News Release | Environment America Research & Policy Center

New Dirty Water Rule puts America’s drinking water and rivers at risk

The U.S. Environmental Protection Agency has finalized a rule that leaves half the nation’s wetlands and thousands of streams -- which help provide millions of Americans with drinking water -- without the federal protection of the Clean Water Act.

News Release | Environment Arizona

Arizona’s largest electric utility commits to 100% clean energy

Arizona Public Service (APS), the state’s largest utility, committed today to a goal of 100 percent carbon-free electricity by 2050. The plan also includes an interim goal of getting 45 percent of the utility’s power from renewable sources like solar and wind by 2030. That makes APS the first major U.S. utility to voluntarily set a target of tripling its renewable energy generation by the end of the decade.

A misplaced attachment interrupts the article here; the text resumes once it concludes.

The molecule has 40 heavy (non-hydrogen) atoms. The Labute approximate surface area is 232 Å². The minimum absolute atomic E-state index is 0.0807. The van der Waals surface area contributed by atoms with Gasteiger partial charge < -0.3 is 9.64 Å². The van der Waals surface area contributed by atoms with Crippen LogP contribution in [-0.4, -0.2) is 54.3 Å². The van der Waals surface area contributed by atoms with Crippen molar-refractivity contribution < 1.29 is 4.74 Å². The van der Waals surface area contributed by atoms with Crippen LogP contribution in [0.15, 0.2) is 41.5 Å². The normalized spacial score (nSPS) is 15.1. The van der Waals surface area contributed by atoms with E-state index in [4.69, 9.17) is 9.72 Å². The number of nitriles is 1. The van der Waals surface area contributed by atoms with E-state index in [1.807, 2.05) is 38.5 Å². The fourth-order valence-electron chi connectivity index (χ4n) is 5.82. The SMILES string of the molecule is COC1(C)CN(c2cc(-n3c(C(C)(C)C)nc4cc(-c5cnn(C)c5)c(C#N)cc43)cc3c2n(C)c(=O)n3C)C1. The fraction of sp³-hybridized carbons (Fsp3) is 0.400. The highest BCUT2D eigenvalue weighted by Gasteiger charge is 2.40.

News Release | Environment America

Environment America lauds the U.S. House’s passage of three sweeping public lands bills

“Some places are too special, too hallowed to allow the destruction and pollution that comes with uranium and coal mining, or oil and gas drilling. [T]he House is rightly embracing the value of conservation -- protecting our iconic national parks, safeguarding our public lands and drinking water, and establishing new wilderness areas for future generations."

News Release | Environment Arizona Research & Policy Center

Study: Solar power delivers more than clean energy to Arizona

Arizonans benefit from solar panels in important ways that are often overlooked by policymakers, according to The True Value of Solar: Measuring The Benefits of Rooftop Solar Power, a study released today by Environment Arizona Research and Policy Center and Frontier Group. As the Arizona Corporation Commission considers increasing the amount of renewable energy powering the state and expanding rooftop solar, commissioners should weigh the full value that solar energy delivers.

News Release | Environment America

Statement: Tongass National Forest’s natural treasures are imperiled by Department of Agriculture’s proposal to opening area to logging

"Logging in this ancient forest would not only have a ruinous impact on biodiversity and wildlife habitats but would also greatly diminish its role in mitigating climate change. [S]ome places are simply too important to destroy."

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